If you listen to your doctor or the mainstream media (which gets its health information from the medical community), you are likely to believe that flu vaccines work -- no question about it. You would probably believe, as do most doctors, that the benefits of flu vaccines have been studied, proven, and written up in countless peer-reviewed journals. You would probably also believe that any opinions to the contrary come only from fanatics (or members of The Seekers) -- who cannot be convinced, no matter what evidence you present to them. Sara on steroids -- if you will! But if that is what you thought, you would be mistaken.
In fact, exactly the opposite is true.
There have actually been very few studies analyzing the effectiveness of flu vaccines, and the results have been quite mixed. In fact, the vast majority of support for flu vaccines in the medical community is based on one single set of studies, the Cohort Studies on the effectiveness of the seasonal flu vaccine. These studies found a 50-90% effectiveness rate for the vaccine and are cited as gospel by doctors all over the world and by medical experts on television. However, even a casual examination of these studies reveals their absurdity. (It should be noted that probably over 90% of the doctors who cite these studies have never actually read them. They merely parrot the results they have heard second, third, and fourth hand.)The Atlantic Monthly5 wrote a great article eviscerating them. Their conclusion is that the flu vaccine Cohort Studies are rendered irrelevant by the bias of the cohort selection. Consider:
- Because it's virtually impossible to identify who has the flu and who doesn't, the researchers identified their cohort as those who died from all causes (flu, coronary events, lightning strikes, accidents, whatever) and then broke that into two: those who received the flu vaccine and those who didn't. Choosing the cohort as deaths from all causes introduces a bias into the study. To be fair, the researchers figured that any difference in outcomes between those who had the flu vaccine and those who didn't would by definition sort itself out and be the result of the flu vaccine alone since lightning strikes would obviously be the same in both groups. Unfortunately, what is obvious is not necessarily true. In the end, you have to be absolutely blind to miss the anomalies once you look at the published results. What were these results? These studies show a "dramatic difference" between the death rates of those who get the vaccine VS those who don't (50-90% less depending on the study cited). And therein lies the problem.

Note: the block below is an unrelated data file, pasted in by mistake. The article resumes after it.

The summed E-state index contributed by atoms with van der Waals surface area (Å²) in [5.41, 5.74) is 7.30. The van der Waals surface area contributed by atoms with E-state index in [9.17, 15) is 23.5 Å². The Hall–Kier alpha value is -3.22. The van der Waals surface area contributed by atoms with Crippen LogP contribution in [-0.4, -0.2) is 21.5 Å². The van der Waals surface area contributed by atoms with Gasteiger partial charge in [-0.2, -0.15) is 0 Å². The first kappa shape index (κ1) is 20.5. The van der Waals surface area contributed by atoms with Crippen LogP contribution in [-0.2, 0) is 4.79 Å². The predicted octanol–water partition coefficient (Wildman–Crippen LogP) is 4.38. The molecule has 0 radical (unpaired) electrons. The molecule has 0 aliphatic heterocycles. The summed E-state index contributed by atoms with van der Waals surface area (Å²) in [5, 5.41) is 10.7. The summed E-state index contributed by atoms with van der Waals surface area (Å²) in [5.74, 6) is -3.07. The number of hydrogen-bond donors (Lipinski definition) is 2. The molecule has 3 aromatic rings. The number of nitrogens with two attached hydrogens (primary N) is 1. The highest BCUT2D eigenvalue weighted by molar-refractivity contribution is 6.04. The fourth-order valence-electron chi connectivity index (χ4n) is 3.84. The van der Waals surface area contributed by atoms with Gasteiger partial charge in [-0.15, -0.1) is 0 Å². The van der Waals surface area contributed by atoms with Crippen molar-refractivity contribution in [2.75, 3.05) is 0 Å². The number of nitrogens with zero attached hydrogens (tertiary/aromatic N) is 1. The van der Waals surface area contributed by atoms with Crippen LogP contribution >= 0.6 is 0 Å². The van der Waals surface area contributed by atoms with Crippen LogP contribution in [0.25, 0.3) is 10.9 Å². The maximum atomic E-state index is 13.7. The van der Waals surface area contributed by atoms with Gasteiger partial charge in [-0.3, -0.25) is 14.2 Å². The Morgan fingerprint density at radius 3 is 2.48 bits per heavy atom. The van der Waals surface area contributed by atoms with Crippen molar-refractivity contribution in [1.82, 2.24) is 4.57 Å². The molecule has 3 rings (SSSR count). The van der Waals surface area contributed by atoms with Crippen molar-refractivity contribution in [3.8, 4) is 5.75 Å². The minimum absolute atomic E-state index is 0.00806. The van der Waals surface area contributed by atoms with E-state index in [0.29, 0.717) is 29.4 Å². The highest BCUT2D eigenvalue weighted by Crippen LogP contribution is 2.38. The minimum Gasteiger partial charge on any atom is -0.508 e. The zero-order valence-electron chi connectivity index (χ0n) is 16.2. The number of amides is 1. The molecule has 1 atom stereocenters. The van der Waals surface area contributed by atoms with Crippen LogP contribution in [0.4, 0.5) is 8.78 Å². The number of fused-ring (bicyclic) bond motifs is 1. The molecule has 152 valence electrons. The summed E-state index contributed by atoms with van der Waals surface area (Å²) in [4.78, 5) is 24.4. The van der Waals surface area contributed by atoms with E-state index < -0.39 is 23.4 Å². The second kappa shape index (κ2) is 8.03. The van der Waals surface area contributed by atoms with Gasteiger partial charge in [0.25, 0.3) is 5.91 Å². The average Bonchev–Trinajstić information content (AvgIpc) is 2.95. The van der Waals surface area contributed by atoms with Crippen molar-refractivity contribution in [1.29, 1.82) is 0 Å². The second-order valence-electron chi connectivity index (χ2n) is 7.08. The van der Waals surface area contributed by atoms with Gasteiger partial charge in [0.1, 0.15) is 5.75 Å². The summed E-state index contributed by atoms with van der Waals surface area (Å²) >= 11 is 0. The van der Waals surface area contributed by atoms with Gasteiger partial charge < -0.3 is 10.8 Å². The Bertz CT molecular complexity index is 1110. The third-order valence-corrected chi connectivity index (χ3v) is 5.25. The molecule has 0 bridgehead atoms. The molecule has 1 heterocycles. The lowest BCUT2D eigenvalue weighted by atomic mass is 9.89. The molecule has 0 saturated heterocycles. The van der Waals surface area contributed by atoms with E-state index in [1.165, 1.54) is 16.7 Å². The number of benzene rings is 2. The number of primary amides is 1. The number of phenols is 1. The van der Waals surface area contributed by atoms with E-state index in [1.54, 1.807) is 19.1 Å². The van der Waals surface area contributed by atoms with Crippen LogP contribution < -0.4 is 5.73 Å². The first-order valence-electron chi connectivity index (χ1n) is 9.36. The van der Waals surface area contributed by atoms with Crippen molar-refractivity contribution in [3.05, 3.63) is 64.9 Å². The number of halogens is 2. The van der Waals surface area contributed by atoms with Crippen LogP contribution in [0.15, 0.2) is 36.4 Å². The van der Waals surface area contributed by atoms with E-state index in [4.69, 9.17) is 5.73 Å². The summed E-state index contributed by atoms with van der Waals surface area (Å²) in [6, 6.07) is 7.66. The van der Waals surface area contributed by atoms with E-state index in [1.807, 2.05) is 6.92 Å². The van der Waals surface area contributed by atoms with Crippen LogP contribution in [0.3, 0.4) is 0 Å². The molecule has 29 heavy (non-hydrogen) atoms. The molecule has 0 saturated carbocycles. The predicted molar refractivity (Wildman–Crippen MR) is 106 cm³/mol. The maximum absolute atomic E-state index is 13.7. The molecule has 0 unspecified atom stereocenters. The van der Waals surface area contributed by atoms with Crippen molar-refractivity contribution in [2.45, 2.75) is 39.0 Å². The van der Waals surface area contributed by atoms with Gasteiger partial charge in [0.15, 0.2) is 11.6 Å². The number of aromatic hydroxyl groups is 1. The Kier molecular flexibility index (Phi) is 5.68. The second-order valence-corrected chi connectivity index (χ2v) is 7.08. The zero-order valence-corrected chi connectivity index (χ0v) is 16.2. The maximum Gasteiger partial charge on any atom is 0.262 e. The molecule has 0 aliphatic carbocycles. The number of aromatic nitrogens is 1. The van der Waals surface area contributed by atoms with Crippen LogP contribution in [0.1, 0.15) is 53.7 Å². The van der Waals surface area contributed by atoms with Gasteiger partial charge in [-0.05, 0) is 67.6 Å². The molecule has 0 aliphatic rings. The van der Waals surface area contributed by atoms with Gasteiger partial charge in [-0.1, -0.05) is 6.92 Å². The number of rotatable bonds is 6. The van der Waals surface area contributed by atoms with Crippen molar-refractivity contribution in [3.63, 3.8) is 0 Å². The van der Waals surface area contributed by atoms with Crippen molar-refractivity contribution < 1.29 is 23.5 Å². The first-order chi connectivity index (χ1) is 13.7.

- According to the National Institute of Allergy and Infectious Diseases, deaths from influenza account for -- at most -- 10 percent of total deaths during the flu season. Nevertheless, the Cohort Studies found that receiving a flu vaccine reduced total deaths by 50 percent -- five times the total number of flu deaths. That's one amazing vaccine!
- To put this in perspective, according to Dr. Tom Jefferson of the Cochrane Collaboration, "For a vaccine to reduce mortality by 50 percent, and up to 90 percent in some studies, means it has to prevent deaths not just from influenza, but also from falls, fires, heart disease, strokes, and car accidents. That's not a vaccine, that's a miracle."
- And as icing on the cake, there was also no difference in mortality rates based on whether the deaths occurred in flu season or out of it. Truly, a miraculous vaccine!
So is there any valid conclusion that we can make from the flu vaccine Cohort Studies? Probably! Since people taking the vaccine had fewer heart attacks, deaths by accident, lightning strikes, etc. (but not necessarily from the flu itself), we can probably conclude that people who choose to get vaccinated are likely to be more health and safety conscious than those who don't -- and thus avoid dangerous situations and risks. But as far as the primary purpose of the studies, the efficacy of the flu vaccine, no conclusions can be made because of the bias introduced into the study by the flawed cohort selection of people who died from all causes.
And yet, it is this absurdly flawed set of studies that virtually every physician hangs their hat on when promoting the efficacy of flu vaccines -- even if they themselves have never read them. Why?
They endorse flu vaccines because it is consistent with everything they have been taught about vaccines and everything they have heard, second and third hand, from their peers. It is not necessarily true, but it is consistent -- and it is socially acceptable within the medical community. In fact, to be inconsistent and disagree would get you labeled a quack.
Statin drugs are another great myth that doctors buy into en masse, even when conclusive data proves they don't work except in very limited circumstances. And what's worse, they are nowhere near as safe as promoted.